Boeing 737 airframe life?

A Southwest Airlines Boeing 737 made an emergency landing after a hole opened up in the fuselage. I was trying to find out when the aircraft was built and/or how many cycles it had been through, and found a story from July 2009 about another 737 that had a hole near the vertical stab. That aircraft was built in 1994.

  1. Has it been said when the aircraft was built and/or how many cycles it had been through; or, does anyone know the N-number?

  2. How many cycles are 737s rated for? Are they retired based on cycles, or hours, or either/both?

I’m not sure which flight you’re seeking information on, so I’ll give both. The one that happened yesterday was Southwest 812, tail number N632SW; it was manufactured in 1996. The one that had a similar problem in 2009 was Southwest 2294, tail number N387SW, manufactured 1994 as you mentioned. Both are 737-300s. One other, especially dramatic, case of decompression that I feel like mentioning was Aloha 243 in 1988, this one a 737-200.

In the United States, 737s may not be flown beyond 60,000 flight cycles without special maintenance procedures specifically related to preventing decompression. So says the FAA. One thing I don’t know is if airlines generally do the special maintenance thingy, or just sell their aircraft to foreign operators before they hit the limit on cycles.

For year of manufacture, I was asking specifically about the one that experienced the incident yesterday. The quoted bit answers most of my overall question. Thanks for mentioning the Aloha flight. I’d meant to, but forgot it in my haste to hit the rack. What prompted the questions is that the 737 is the only modern aircraft that immediately comes to mind when I think of metal fatigue (probably because of the dramatic failure of the Aloha flight). Not that I’m saying that this is what happened yesterday – we’ll have to wait for the NTSB report – but it’s a suspicion.

I wonder how many cycles N632SW had? Southwest is a short-haul operator, and its aircraft can undergo a lot of cycles in 15 years. I don’t know how U.S. operators handle the special maintenance either. I’ve assumed the aircraft were sold to operators in other countries, or else stripped of their usable parts and scrapped. We do have ‘heavy’ pilots who post hear, and they might be able to provide insight.

FWIW I’ve often posted here, when the subject of aircraft age comes up, that the age of an aircraft isn’t a big concern. Old planes and old cars are different. But when I say that, I refer to non-pressurised GA aircraft. Add a pressure fuselage into it, and age becomes a factor because of the number of cycles.

Was this post coherent? I just got up and haven’t had coffee yet.

60,000 cycles. Let’s say an average 737 makes ten flights per day. 6,000 days. Let’s say that a 737 flies 300 days per year. So a 737 should be able to fly for 20 years before reaching its mandated fuselage life, right?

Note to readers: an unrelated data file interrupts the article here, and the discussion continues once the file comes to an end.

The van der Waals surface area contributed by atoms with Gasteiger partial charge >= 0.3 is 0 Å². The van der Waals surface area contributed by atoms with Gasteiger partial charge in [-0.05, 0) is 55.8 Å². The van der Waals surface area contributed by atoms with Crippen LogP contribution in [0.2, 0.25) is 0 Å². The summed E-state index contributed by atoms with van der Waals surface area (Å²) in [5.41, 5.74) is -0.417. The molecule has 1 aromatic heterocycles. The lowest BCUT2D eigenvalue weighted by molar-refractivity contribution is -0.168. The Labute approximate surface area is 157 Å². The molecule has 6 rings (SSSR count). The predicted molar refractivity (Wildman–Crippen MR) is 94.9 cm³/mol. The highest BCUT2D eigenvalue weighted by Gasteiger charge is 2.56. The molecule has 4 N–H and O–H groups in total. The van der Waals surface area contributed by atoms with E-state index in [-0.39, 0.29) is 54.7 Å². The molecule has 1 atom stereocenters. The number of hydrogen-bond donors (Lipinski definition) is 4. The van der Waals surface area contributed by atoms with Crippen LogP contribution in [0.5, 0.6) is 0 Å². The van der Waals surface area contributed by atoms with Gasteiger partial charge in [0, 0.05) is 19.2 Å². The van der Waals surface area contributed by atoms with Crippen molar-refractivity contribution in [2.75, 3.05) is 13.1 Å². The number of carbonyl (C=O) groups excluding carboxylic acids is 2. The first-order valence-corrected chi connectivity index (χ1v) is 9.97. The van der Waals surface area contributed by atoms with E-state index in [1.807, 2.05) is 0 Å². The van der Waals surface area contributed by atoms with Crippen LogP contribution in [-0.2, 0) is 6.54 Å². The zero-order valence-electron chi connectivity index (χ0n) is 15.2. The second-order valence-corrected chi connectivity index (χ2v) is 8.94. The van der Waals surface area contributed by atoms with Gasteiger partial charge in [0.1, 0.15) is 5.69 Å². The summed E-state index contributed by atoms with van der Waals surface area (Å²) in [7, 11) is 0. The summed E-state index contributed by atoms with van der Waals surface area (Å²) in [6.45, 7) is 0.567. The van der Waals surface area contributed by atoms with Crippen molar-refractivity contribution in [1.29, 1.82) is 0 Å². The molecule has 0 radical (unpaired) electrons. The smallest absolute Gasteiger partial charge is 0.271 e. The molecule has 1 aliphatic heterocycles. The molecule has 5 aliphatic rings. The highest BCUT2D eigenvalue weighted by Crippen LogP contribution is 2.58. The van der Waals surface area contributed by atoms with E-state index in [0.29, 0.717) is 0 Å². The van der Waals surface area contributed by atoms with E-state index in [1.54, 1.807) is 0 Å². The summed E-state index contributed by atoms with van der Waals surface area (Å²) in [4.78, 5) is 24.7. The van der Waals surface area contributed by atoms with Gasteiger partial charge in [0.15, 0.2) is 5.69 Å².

If a 737-600 costs about $60 million, then that means they cost approximately $1,000 per cycle. If the average flight is two hours (NB: Anally-derived number), thus two hours per cycle, then the cost of the aircraft (less financing/interest) works out to $500/flying hour. Did I do that right?

Taking into account the acquisition cost including interest, insurance, scheduled maintenance, unscheduled maintenance, fuel, lubricants, other consumables, crew, parking, and other things I didn’t think of, what is the hourly cost to fly a 737? (I understand that fuel cost is a huge variable.)

I don’t think the 737 qualifies as a ‘heavy’.

Compared to an R22, which I flew, it’s a ‘heavy’. :stuck_out_tongue:

(Empty weight of an R22 is 855 pounds.)

I heard on the news tonight the Southwest 737 had about 40,000 cycles on it.

For what it’s worth, the Boeing KC-135, a military transport/refueling tanker based on the same design that the Boeing 707 (an earlier Boeing airliner) was based on, has been in service since 1956. The newest KC-135s rolled off the assembly line in 1965, IIRC. We still have a few hundred in service, though they require a lot of maintenance and crude language to keep operational (hence the new tanker contract that has been such a huge boondoggle for the last decade or so).

That said, I have no idea if the 135s operate on anything close to the schedule that a 737 in the service of an airline does. I’d be curious to see how many cycles your typical KC-135R had flown between the early 60’s and today. Also worth mentioning, due to the cost and difficulty in getting new airplanes, the military will go through extensive efforts to maintain and refit aircraft, up to and including tearing apart and reassembling entire portions of the aircraft. They just don’t operate on the same business model as the airlines.